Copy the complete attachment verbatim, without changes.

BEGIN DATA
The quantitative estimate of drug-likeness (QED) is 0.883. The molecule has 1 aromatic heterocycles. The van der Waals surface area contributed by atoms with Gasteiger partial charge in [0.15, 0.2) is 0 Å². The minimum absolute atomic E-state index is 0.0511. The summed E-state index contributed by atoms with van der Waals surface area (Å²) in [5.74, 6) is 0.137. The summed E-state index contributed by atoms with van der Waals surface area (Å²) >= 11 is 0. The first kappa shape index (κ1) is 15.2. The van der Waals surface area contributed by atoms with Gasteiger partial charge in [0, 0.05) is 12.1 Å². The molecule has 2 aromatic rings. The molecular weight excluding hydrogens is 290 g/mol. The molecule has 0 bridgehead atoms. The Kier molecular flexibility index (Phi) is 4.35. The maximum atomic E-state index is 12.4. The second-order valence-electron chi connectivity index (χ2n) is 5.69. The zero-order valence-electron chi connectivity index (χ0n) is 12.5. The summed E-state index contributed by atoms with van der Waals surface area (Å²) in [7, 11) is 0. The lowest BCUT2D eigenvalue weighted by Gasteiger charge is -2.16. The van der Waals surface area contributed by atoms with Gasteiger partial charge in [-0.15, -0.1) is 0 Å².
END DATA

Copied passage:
The quantitative estimate of drug-likeness (QED) is 0.883. The molecule has 1 aromatic heterocycles. The van der Waals surface area contributed by atoms with Gasteiger partial charge in [0.15, 0.2) is 0 Å². The minimum absolute atomic E-state index is 0.0511. The summed E-state index contributed by atoms with van der Waals surface area (Å²) in [5.74, 6) is 0.137. The summed E-state index contributed by atoms with van der Waals surface area (Å²) >= 11 is 0. The first kappa shape index (κ1) is 15.2. The van der Waals surface area contributed by atoms with Gasteiger partial charge in [0, 0.05) is 12.1 Å². The molecule has 2 aromatic rings. The molecular weight excluding hydrogens is 290 g/mol. The molecule has 0 bridgehead atoms. The Kier molecular flexibility index (Phi) is 4.35. The maximum atomic E-state index is 12.4. The second-order valence-electron chi connectivity index (χ2n) is 5.69. The zero-order valence-electron chi connectivity index (χ0n) is 12.5. The summed E-state index contributed by atoms with van der Waals surface area (Å²) in [7, 11) is 0. The lowest BCUT2D eigenvalue weighted by Gasteiger charge is -2.16. The van der Waals surface area contributed by atoms with Gasteiger partial charge in [-0.15, -0.1) is 0 Å².